For thousands of years, Eastern healers have used pressure-point massage to balance the body; shiatsu is the Japanese version. The idea is that chi, or life energy, flows through the body in 14 meridians. When the meridians are blocked, physical or emotional problems result. During a shiatsu massage, you lie on a floor mat while the therapist gently rocks and stretches your body and applies finger and thumb pressure to points. The purpose can be to stimulate or to subdue energy, making shiatsu invigorating as well as relaxing. Shiatsu treats your whole being rather than a single aspect of your body.
Good to know:
Shiatsui is excellent for stress management and pain management. Loose, comfortable clothing is worn during a shiatsu massage.
Shiatsu means “finger pressure” in Japanese, but that doesn’t begin to cover it. Shiatsu therapists use their thumbs—as well as elbows, knees, and feet—to apply strategic pressure to muscles and connective tissues. Spas recommend it for stubborn knots, sports injuries, and back pain, and say the pressure can help trigger the release of chemicals, like cortisone, that help the body heal itself. Practitioners of Zen or Five Elements Shiatsu therapy use the pressure-point massage for another reason—to balance the body’s chi (energy), a practice that comes from Traditional Chinese Medicine. In both cases, you typically wear loose-fitting clothing and it’s done on a floor mat.
Expect intense pressure and a fair bit of movement as the therapist stretches your muscles and alleviates knots and pain. While it’s languid enough to ultimately relax your muscles, it’s not likely something you’ll sleep through. Some therapists will spend a lot of time on your hara (stomach), which is considered the root of imbalance in Five Elements Shiatsu.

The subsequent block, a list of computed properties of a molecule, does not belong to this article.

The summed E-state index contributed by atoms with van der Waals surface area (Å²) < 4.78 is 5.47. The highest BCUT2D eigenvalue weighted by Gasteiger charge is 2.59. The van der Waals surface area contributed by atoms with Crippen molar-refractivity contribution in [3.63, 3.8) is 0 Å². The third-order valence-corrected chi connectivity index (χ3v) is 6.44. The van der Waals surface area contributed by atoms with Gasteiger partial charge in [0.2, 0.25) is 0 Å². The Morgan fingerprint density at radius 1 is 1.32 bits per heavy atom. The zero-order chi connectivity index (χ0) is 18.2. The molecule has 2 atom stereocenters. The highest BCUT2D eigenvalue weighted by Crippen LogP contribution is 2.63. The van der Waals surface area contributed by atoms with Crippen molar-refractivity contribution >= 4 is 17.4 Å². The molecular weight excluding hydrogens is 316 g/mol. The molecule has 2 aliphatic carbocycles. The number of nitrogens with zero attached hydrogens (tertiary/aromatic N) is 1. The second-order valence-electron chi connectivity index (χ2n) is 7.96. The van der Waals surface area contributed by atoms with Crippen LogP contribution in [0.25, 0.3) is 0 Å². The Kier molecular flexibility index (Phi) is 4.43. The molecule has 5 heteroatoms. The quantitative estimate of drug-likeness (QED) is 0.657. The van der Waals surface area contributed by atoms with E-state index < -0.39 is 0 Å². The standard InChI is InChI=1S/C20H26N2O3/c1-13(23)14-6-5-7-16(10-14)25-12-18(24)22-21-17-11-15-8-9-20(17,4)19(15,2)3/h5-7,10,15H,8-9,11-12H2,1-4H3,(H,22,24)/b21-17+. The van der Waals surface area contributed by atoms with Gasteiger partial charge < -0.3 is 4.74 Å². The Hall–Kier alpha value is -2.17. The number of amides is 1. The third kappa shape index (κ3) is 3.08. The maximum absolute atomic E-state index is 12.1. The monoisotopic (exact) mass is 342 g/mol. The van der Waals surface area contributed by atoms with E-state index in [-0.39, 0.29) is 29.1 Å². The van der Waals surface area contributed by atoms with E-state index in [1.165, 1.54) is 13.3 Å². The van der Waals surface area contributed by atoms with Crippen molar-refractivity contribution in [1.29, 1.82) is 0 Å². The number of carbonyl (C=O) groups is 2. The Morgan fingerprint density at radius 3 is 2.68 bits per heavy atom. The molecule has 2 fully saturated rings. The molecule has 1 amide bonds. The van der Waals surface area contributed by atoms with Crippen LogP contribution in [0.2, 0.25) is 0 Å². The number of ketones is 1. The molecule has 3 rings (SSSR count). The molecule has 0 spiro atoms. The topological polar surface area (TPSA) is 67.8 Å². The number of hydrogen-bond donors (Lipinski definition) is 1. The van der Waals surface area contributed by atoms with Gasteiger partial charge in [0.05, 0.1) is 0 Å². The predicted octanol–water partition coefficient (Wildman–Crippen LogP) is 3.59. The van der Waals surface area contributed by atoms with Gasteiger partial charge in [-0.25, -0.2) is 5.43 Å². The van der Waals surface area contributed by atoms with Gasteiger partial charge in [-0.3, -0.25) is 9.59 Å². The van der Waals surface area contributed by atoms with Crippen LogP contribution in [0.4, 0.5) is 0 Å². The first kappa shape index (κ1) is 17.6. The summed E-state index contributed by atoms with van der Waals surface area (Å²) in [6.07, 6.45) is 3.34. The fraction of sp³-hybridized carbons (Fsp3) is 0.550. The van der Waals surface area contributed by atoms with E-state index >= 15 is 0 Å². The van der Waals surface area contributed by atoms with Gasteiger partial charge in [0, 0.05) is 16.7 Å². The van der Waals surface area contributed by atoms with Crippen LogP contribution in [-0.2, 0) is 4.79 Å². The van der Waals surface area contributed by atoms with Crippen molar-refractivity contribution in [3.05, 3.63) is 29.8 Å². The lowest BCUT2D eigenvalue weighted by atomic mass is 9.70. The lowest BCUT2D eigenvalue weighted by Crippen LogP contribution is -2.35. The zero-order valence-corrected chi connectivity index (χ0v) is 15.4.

Beneficiaries of Western-style massage often talk about a therapist with great hands. Shiatsu requires great elbows, knees, and feet as well, although the word literally means “finger pressure.” Known as acupuncture without needles, it involves pressing certain points on the meridians, bringing into balance conditions of kyo (depleted energy) and jitsu (excess energy).
When I got this treatment, I was asked to wear only a pair of boxer shorts (that could easily accommodate two of me) under the sheet, which therapist Cho uses to grip my flesh, her hands touching and leaving my body at the same spot, rather than stroking along the skin. Her movements are staccato and the pressure intense, even before she steps aboard, but she promises to stop if it’s too much. When I turn faceup, she wraps my head (including my eyes) with a towel as if I’d been shampooed and uses the towel to exert traction on my neck. After a series of passive stretches in which my knees are rolled to opposite sides, I’m urged to rest for a while on the “hot floor”—there are heated pipes under the tatami mats and Japanese straw pillows. I could easily conk out here—shiatsu is by far the most dramatic Asian bodywork I’ve tried.
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